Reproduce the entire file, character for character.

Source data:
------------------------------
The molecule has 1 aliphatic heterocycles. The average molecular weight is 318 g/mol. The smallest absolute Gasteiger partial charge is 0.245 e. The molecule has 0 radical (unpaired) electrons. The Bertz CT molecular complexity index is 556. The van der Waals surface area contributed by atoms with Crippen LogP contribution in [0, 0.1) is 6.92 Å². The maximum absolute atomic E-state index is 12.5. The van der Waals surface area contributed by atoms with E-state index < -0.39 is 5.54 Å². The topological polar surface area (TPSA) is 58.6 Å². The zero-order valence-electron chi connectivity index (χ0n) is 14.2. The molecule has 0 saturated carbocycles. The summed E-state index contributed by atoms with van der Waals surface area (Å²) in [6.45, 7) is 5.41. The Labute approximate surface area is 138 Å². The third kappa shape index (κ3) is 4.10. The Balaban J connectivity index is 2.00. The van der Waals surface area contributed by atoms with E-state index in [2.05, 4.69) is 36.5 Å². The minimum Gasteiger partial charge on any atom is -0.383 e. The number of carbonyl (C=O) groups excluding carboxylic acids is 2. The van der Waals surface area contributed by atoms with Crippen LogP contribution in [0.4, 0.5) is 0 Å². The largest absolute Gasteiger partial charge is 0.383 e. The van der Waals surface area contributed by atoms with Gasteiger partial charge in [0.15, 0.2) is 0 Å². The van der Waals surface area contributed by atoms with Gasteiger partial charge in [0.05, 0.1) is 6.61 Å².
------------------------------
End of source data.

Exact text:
The molecule has 1 aliphatic heterocycles. The average molecular weight is 318 g/mol. The smallest absolute Gasteiger partial charge is 0.245 e. The molecule has 0 radical (unpaired) electrons. The Bertz CT molecular complexity index is 556. The van der Waals surface area contributed by atoms with Crippen LogP contribution in [0, 0.1) is 6.92 Å². The maximum absolute atomic E-state index is 12.5. The van der Waals surface area contributed by atoms with E-state index < -0.39 is 5.54 Å². The topological polar surface area (TPSA) is 58.6 Å². The zero-order valence-electron chi connectivity index (χ0n) is 14.2. The molecule has 0 saturated carbocycles. The summed E-state index contributed by atoms with van der Waals surface area (Å²) in [6.45, 7) is 5.41. The Labute approximate surface area is 138 Å². The third kappa shape index (κ3) is 4.10. The Balaban J connectivity index is 2.00. The van der Waals surface area contributed by atoms with E-state index in [2.05, 4.69) is 36.5 Å². The minimum Gasteiger partial charge on any atom is -0.383 e. The number of carbonyl (C=O) groups excluding carboxylic acids is 2. The van der Waals surface area contributed by atoms with Crippen LogP contribution in [0.4, 0.5) is 0 Å². The largest absolute Gasteiger partial charge is 0.383 e. The van der Waals surface area contributed by atoms with Gasteiger partial charge in [0.15, 0.2) is 0 Å². The van der Waals surface area contributed by atoms with Gasteiger partial charge in [0.05, 0.1) is 6.61 Å².